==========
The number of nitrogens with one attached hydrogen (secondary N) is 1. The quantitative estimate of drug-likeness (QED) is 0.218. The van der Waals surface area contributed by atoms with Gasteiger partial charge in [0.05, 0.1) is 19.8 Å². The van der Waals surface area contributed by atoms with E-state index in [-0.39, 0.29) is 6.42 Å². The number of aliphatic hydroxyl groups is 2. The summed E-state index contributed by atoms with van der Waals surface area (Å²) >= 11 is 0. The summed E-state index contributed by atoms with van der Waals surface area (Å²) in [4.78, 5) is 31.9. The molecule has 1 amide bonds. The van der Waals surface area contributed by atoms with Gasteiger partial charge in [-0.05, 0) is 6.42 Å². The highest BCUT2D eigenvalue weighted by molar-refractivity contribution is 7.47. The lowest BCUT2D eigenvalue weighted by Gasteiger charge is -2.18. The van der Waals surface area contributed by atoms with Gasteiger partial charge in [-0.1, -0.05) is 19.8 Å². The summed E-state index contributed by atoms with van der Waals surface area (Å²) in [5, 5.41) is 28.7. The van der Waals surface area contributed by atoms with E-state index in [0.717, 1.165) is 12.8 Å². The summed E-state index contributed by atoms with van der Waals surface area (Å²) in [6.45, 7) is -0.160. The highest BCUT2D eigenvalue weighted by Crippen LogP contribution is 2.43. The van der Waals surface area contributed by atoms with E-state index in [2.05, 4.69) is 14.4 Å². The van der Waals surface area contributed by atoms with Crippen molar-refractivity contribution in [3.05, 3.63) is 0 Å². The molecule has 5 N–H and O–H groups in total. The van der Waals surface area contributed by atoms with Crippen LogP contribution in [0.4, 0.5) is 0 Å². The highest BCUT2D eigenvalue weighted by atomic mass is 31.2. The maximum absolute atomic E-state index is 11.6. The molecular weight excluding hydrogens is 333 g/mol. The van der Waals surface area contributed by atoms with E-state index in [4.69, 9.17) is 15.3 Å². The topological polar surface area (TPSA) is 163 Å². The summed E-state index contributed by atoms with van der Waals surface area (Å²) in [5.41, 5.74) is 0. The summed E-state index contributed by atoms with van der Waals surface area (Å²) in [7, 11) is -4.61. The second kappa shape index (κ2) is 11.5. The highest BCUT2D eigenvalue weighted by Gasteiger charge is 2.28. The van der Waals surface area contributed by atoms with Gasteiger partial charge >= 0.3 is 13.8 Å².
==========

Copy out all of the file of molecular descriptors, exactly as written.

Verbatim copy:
The number of nitrogens with one attached hydrogen (secondary N) is 1. The quantitative estimate of drug-likeness (QED) is 0.218. The van der Waals surface area contributed by atoms with Gasteiger partial charge in [0.05, 0.1) is 19.8 Å². The van der Waals surface area contributed by atoms with E-state index in [-0.39, 0.29) is 6.42 Å². The number of aliphatic hydroxyl groups is 2. The summed E-state index contributed by atoms with van der Waals surface area (Å²) >= 11 is 0. The summed E-state index contributed by atoms with van der Waals surface area (Å²) in [4.78, 5) is 31.9. The molecule has 1 amide bonds. The van der Waals surface area contributed by atoms with Gasteiger partial charge in [-0.05, 0) is 6.42 Å². The highest BCUT2D eigenvalue weighted by molar-refractivity contribution is 7.47. The lowest BCUT2D eigenvalue weighted by Gasteiger charge is -2.18. The van der Waals surface area contributed by atoms with Gasteiger partial charge in [-0.1, -0.05) is 19.8 Å². The summed E-state index contributed by atoms with van der Waals surface area (Å²) in [5, 5.41) is 28.7. The van der Waals surface area contributed by atoms with E-state index in [0.717, 1.165) is 12.8 Å². The summed E-state index contributed by atoms with van der Waals surface area (Å²) in [6.45, 7) is -0.160. The highest BCUT2D eigenvalue weighted by Crippen LogP contribution is 2.43. The van der Waals surface area contributed by atoms with E-state index in [2.05, 4.69) is 14.4 Å². The van der Waals surface area contributed by atoms with Crippen molar-refractivity contribution in [3.05, 3.63) is 0 Å². The molecule has 5 N–H and O–H groups in total. The van der Waals surface area contributed by atoms with Crippen LogP contribution in [0.4, 0.5) is 0 Å². The highest BCUT2D eigenvalue weighted by atomic mass is 31.2. The maximum absolute atomic E-state index is 11.6. The molecular weight excluding hydrogens is 333 g/mol. The van der Waals surface area contributed by atoms with E-state index in [4.69, 9.17) is 15.3 Å². The topological polar surface area (TPSA) is 163 Å². The summed E-state index contributed by atoms with van der Waals surface area (Å²) in [5.41, 5.74) is 0. The summed E-state index contributed by atoms with van der Waals surface area (Å²) in [7, 11) is -4.61. The second kappa shape index (κ2) is 11.5. The highest BCUT2D eigenvalue weighted by Gasteiger charge is 2.28. The van der Waals surface area contributed by atoms with Gasteiger partial charge >= 0.3 is 13.8 Å².